It reminded me to look back on my Caring Bridge page from ten years ago when I went through cancer treatment the first time around, and I was a bit taken aback with how relentlessly chipper I was. I joked a lot and used a lot! of exclamation marks! As I look back at those posts now, I can see that I was desperately trying to make sure that nobody worried too much about me.  My posts were meant to convince everyone, including myself, that I was strong and that everything was going to be just fine! 

My writing now is a bit different - a bit more introspective. And so I found myself asking, why do I write anyway? Is it to get something off my chest? Is it to share information? Is it to impart some hard-won wisdom?  I think it's a little of all of those things. I think we tend to teach best what we most need to learn ourselves. By writing, I am reinforcing for myself what I want to learn. I am reinforcing for myself what I believe. I am still convincing myself of things just as I did ten years ago. When you put words to paper, it changes things. It makes things more real. It makes you really stop and consider. It makes you sift through the swirling thoughts in your head to create order out of the chaos.

When you write something, you are putting it out into the world to possibly be made manifest.  I think about how those words on the page create a reality.  They create a feeling when I am writing them, and they create a feeling when you are reading them.  This is pretty powerful stuff. Words create worlds. Do you know what the word "Abracadabra" means?  It's actually an ancient Aramaic word that means" as I speak, so I create". That's real magic. The words we say create reality.  The words we write are even more powerful because they are so much more permanent.  They live on long after we write them, and they continue to impact people again and again. 

And so I had to make a change on my blog page in the "About Me" section.  I realized that written there, to be read over and over again, by me and everyone else, was a statement about my health where I identified myself as someone with stage IV cancer.  This was how I presented my identity.  It was one of the few things I said about myself.  I ask you, how can I possibly change this about myself if I have it written down as part of how I define myself?  How can I convince myself of any other possibilities if I have that staring at me anytime I see my blog page?  And so it is gone. I have wiped it clear and now there are endless possibilities for how I choose to define myself. Now it reads that I am writing about the journey, not the destination.  I am writing about seeking and finding beauty. I am writing to change my world into the place I want it to be.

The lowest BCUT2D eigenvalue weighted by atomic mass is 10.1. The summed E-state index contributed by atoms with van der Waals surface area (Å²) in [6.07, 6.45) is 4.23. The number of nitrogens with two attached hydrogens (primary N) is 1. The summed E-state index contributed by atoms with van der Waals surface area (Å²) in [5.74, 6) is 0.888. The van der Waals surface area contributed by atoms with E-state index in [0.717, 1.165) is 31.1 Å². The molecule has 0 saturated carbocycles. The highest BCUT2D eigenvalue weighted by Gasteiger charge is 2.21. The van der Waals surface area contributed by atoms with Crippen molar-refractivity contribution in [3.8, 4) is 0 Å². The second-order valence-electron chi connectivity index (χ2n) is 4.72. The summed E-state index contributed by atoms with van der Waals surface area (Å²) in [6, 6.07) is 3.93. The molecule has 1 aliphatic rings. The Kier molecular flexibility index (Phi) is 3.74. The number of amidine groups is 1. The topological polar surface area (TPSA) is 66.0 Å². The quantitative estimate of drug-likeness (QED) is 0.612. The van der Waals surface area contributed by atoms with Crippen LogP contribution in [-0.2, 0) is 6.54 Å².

How powerful is the written word? Life changing.





Sunday, October 22, 2017

Putting in the Work


I went to the garden center today at my local home improvement store and it was a pretty forlorn place.  All of the plants are gone now that fall is in full swing and the days are getting shorter and colder. Christmas decorations abounded inside the store as a reminder that winter is not so far off. Outside, in the area that usually holds so much life, there was almost nothing. There were a few random pots, a few dusty birdbaths, and hidden in a corner, was what I came for - the rack with the tulip bulbs.

I haven't planted tulips or other spring bulbs in a very long time.  The few that were in our yard had disappeared over the years to hungry squirrels and some difficult winters. But I love tulips. I love the crocuses that start coming up through the snow bringing the promise of winter's end. I swoon over the gorgeous scent of hyacinths as their fragrance foretells the explosion of warmth and color soon to come.  And so I made the effort today to find them.

It was a lovely sunny day here, and I eagerly went out to my flower beds in the front yard to start the business of planting.  It was so much harder than I remembered. Digging up compacted dirt is backbreaking work. Figuring out where to plant, and how deep to plant, and how they should be arranged, were all challenging. But the promise of a beautiful spring several months from now was worth the tired arms and sore back.

I don't know if I planted deeply enough or early enough. I don't know if the squirrels will dig them up.  I don't know if they will come up in the spring. But it was a powerful reminder that good things don't always come easily, and they don't come overnight. It's a slow process, and we have to get through some dark and challenging days with no certainty of the outcome. But we put in the work anyway, and then we trust that the work will pay off. And then one day, when we least expect it, we see a little green poking up through the snow.